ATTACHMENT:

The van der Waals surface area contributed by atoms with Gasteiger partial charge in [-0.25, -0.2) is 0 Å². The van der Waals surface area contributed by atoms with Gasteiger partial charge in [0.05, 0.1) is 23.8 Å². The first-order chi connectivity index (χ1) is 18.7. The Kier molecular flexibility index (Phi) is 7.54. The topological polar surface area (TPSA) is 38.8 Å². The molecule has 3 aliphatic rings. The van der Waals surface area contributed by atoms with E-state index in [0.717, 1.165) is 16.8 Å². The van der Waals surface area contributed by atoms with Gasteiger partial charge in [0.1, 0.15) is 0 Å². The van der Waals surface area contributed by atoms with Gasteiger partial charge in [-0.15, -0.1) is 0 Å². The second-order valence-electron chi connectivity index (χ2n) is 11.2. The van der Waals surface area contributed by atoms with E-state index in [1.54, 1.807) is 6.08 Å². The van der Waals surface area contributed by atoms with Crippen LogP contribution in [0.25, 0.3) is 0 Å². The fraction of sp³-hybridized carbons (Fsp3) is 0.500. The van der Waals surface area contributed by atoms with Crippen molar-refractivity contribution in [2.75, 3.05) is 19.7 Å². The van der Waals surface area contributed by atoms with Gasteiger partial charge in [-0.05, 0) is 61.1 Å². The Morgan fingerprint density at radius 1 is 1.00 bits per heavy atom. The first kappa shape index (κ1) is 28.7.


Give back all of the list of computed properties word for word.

The van der Waals surface area contributed by atoms with Gasteiger partial charge in [-0.25, -0.2) is 0 Å². The van der Waals surface area contributed by atoms with Gasteiger partial charge in [0.05, 0.1) is 23.8 Å². The first-order chi connectivity index (χ1) is 18.7. The Kier molecular flexibility index (Phi) is 7.54. The topological polar surface area (TPSA) is 38.8 Å². The molecule has 3 aliphatic rings. The van der Waals surface area contributed by atoms with E-state index in [0.717, 1.165) is 16.8 Å². The van der Waals surface area contributed by atoms with Gasteiger partial charge in [0.1, 0.15) is 0 Å². The van der Waals surface area contributed by atoms with Gasteiger partial charge in [-0.15, -0.1) is 0 Å². The second-order valence-electron chi connectivity index (χ2n) is 11.2. The van der Waals surface area contributed by atoms with E-state index in [1.54, 1.807) is 6.08 Å². The van der Waals surface area contributed by atoms with Crippen LogP contribution in [0.25, 0.3) is 0 Å². The fraction of sp³-hybridized carbons (Fsp3) is 0.500. The van der Waals surface area contributed by atoms with Crippen molar-refractivity contribution in [2.75, 3.05) is 19.7 Å². The van der Waals surface area contributed by atoms with Gasteiger partial charge in [-0.05, 0) is 61.1 Å². The Morgan fingerprint density at radius 1 is 1.00 bits per heavy atom. The first kappa shape index (κ1) is 28.7.